December update (see pictures below): I took the trail drag I made for it's first grooming run.  Worked out okay.  I'm glad I used chain for the hitch.  It's really easy to hook-up and unhook from the drag compared to a stiff hitch.  Plus, you can change the length of chain to adjust the pressure on the front of the drag.  I'm using chain link fencing on the back of the drag to smooth the trail, sift snow to fill in depressions and leave some texture.  Yes, I could have used plastic and made a corduroy finish.  But I've used chain link before (for mushing trail drags) and it does an adequate job.  However, I think I will shorten the amount of chain link on this drag.  Is this a perfect trail grooming drag?  No.  There is no such thing as a perfect grooming device.  If you are serious, you need a quiver of drags, rollers and tillers.  But this is a cheap option that covers a wide range of grooming conditions.  And ... I would rather ski than groom, so this is good enough for me.

First groom with new trail drag.

First ski on trails I groomed.

 

Early November 2016: Saved Alaska Skiing
#SaveAlaskaSkiing

Well, the UAA and UAF ski teams sure had their share of drama this fall.  Thankfully it turned out well for the ski teams, and they still exist.  You can read all about it here.

I got pretty involved in this issue (as did over 5000 other believers in UA skiing).  I currently don’t know any UAA or UAF skiers, and I don’t know the coaches.  But my past is filled with UA skiing connections, especially with past coaches – the late Tom Besh and Bill Spencer in particular.  I even skied on a “UAF ski team”.  I used quotes there because I’m joking a bit.  The ski team was three UAF skiers and me (a guy from Anchorage and 10 years older than them) on a relay team at US Nationals (in 1990 when they still had national relay championships).  That was fun.

During this UA athletic budget fiasco, a UAA ski team alum and friend called me.  This guy, that came to UAA from Finland, was in disbelief as to how anyone could consider cutting skiing at a university in Alaska.  Here is a recap of the conversation that I had with him.  I believe it likely tells the big picture.  I am not using my friend's real name here,  I will use the name “Norman” instead. 

Norman: “So Kelley, what is the deal?  How can anyone cut skiing at UAA and UAF?  This is Alaska!  This is the most northerly state and the state that is most connected to skiing.  What the f*ck is President Johnsen thinking?  Why can’t he cut budgets on all sports, and not kill skiing?”

Me: “Norman, I think the deal is that Alaska is much different than where you come from.  Many people in Alaska think about life and where they live much differently than people in Finland.

In Finland an administrator of a sports academy is a Finn.  He or she is born in Finland.  Has lived all their life in Finland.  And will die in Finland.  Finns know that cross country skiing is.  And if they haven’t skied themselves, they know many that do ski.  Skiing is part of every Finn’s heritage and culture.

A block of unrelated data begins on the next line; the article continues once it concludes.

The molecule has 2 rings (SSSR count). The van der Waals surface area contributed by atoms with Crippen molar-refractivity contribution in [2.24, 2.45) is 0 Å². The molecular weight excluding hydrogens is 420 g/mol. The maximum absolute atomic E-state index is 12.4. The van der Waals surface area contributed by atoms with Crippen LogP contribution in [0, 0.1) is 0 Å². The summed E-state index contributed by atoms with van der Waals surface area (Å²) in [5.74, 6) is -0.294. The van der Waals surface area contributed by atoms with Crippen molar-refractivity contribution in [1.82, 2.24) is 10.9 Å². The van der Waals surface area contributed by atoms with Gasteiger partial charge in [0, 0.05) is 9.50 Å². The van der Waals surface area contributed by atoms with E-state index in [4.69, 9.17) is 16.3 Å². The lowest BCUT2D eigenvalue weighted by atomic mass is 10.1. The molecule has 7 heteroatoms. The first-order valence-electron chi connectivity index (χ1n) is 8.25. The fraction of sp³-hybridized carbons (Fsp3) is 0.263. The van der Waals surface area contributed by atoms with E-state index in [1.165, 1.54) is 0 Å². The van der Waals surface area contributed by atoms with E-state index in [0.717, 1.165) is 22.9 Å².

Alaska is much different than Finland.  The state’s wealth of oil has created an economic boom for the last 30 years, until now.  Because of this, many people from all over the US have migrated to Alaska.  They came here for jobs, like state university administrator jobs for example, that pay much more than where they came from.  They came here for the money and are only here until they can retire and go back to where they came from.  They are not connected to Alaska.  Many don’t care much about Alaska.  Many of these people don’t ski or care anything about skiing.  Neither Alaska nor skiing has a place in their souls.

Alaska has a revolving door of people.  Finland does not have a revolving door.  Johnsen is likely one of these people that came here through the revolving door, and soon he will be gone.  It doesn’t matter to him what he does.   Because he likely will not have to face Alaskans for much longer.

Norman: "Makes sense.  You think like a Finn!"

 

Early November 2016: Cross Country Skiing Gloves At Home Depot - $5 to $8 A Pair

Because it is warm much more often than it is cold in Southcentral Alaska these days, you can spend a lot of time wearing thin gloves.  When it is warmish (above 20 F.), I always ski in medium-duty work gloves that you can get at hardware stores.  They work fine and are cheap, so you don't fret wearing them out.  I also use them for roller skiing, mountain biking, bushwhacking in the mountains and for working in the woods.

If you want to stock up on warm-weather ski/work gloves ... Home Depot has a good sale going on now.  You can buy three-packs of Husky work gloves and the cost per pair of gloves is $5 for light duty, $7 for medium duty and $8 for heavy duty.  Hard to beat those prices.  I think the medium duty are the most versatile.  The light duty ones would make for decent race gloves, especially for high school racers.  Regarding high school racers, these gloves actually look pretty cool and don't say "Mechanix" on them.  So you can't really tell that they are work gloves.

Price is for a 3-pack, i.e. 3 PAIRS of gloves.  Picture above taken at Abbot Road Home Depot store in Anchorage.
 
Early November 2016: Skiers Tell Stories Of North America's Largest Earthquake